China and Africa’s ground-breaking declaration on climate change will profoundly impact China’s future international development strategy. In this blog, IDS Fellow Wei Shen highlights how and what more needs to be done to successfully implement this vision.
Seven months after Mali’s 2021 coup, the country’s military junta and the international community are at an impasse. This piece highlights the weaknesses of an approach by the international community that is on the one hand diplomatic, trying to nudge interim authorities into committing to an electoral timeline, and on the other hand punitive by imposing sanctions.
Between August 2020 and October 2021, the African continent has witnessed 5 successful military coups; 2 in Mali (August 2020 and May 2021); one in Chad (April 2021); one in Guinea (September 2021) and one in
The 82 coups Africa experienced between 1960 and 2000 were devastating for the continent—contributing to the instability, corruption, human rights abuses, impunity, and poverty that characterized many African countries during that era. Coups, moreover, are contagious. A successful coup significantly increases the probability of subsequent coups—in that country as well as its neighbors.
Sudan’s history is marked by a considerable number of plots and coups d’état. Even though each of them was preceded by social and political unrest that created conducive conditions for the military to take power, the coup that ousted Omar al-Bashir in April 2019 seemed to be different. Massive protests for the country’s economic conditions and against Islamist policies had gone on for months.
At the end of last month, Chad’s military junta, the Conseil Militaire de Transition (CMT), declared a general amnesty for nearly 300 individuals charged with “crimes of opinion,” “terrorism,” and “harming the integrity of the state.” The decision partially fulfills the preconditions demanded by the armed Chadian opposition for their participation in an inclusive national dialogue.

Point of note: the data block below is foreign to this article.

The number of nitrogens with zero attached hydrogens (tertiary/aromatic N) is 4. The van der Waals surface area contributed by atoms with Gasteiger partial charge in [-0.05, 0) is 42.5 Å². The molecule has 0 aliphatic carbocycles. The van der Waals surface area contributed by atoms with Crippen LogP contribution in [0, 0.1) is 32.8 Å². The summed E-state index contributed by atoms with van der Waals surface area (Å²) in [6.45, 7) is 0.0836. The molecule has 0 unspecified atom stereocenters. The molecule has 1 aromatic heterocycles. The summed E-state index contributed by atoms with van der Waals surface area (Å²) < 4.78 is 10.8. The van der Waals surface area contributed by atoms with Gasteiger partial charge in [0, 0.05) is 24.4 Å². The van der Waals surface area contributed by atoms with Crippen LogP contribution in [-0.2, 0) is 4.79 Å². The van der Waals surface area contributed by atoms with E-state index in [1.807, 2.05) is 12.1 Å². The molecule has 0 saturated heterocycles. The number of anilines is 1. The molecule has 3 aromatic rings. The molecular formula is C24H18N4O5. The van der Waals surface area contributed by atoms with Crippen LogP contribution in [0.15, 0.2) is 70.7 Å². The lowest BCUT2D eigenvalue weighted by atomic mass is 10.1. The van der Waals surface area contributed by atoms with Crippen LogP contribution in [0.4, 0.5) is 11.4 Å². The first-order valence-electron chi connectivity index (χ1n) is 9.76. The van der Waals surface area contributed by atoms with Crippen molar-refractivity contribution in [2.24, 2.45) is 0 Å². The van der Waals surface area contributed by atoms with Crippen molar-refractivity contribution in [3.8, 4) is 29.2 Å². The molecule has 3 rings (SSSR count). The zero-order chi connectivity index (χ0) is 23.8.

In 2021 four sub-Saharan African (SSA) countries have experienced a coup d’état. In Chad, the son of the long-lasting President Idriss Deby, who was killed in a war fight after having been in power for over 30 years, suspended both Parliament and government before taking office as Chairman of a Transitional Military Council. Meanwhile, in Guinea, the three-time elected President Alpha Condé was overthrown by a group of army officers.
The peak of military coups that has been recorded in 2021 in sub-Saharan Africa unquestionably represents a threat for the present and future of democracy in a continent with a legacy of frequent violent leadership changes.
Coups d’état occurred in four Sub-Saharan countries in 2021. The return of a series of military takeovers in Africa undermines the use of multiparty elections as the only legitimate way to gain political office. This appears to be part of a broader process of ‘autocratisation’ that, in recent years, has been observed in several countries and regions across the globe.
The unfolding humanitarian and political crisis in Ethiopia has left many observers pessimistic about the likelihood of an inclusive and peaceful solution to the protracted conflict. After months of fighting between Prime Minister Abiy Ahmed’s central government and the Tigray People’s Liberation Front (TPLF), the Ethiopian state is at real risk of collapse.
Dopo il golpe i militari reintegrano il premier Hamdok, ma la piazza non crede all’accordo e denuncia: “Ci avete tradito”.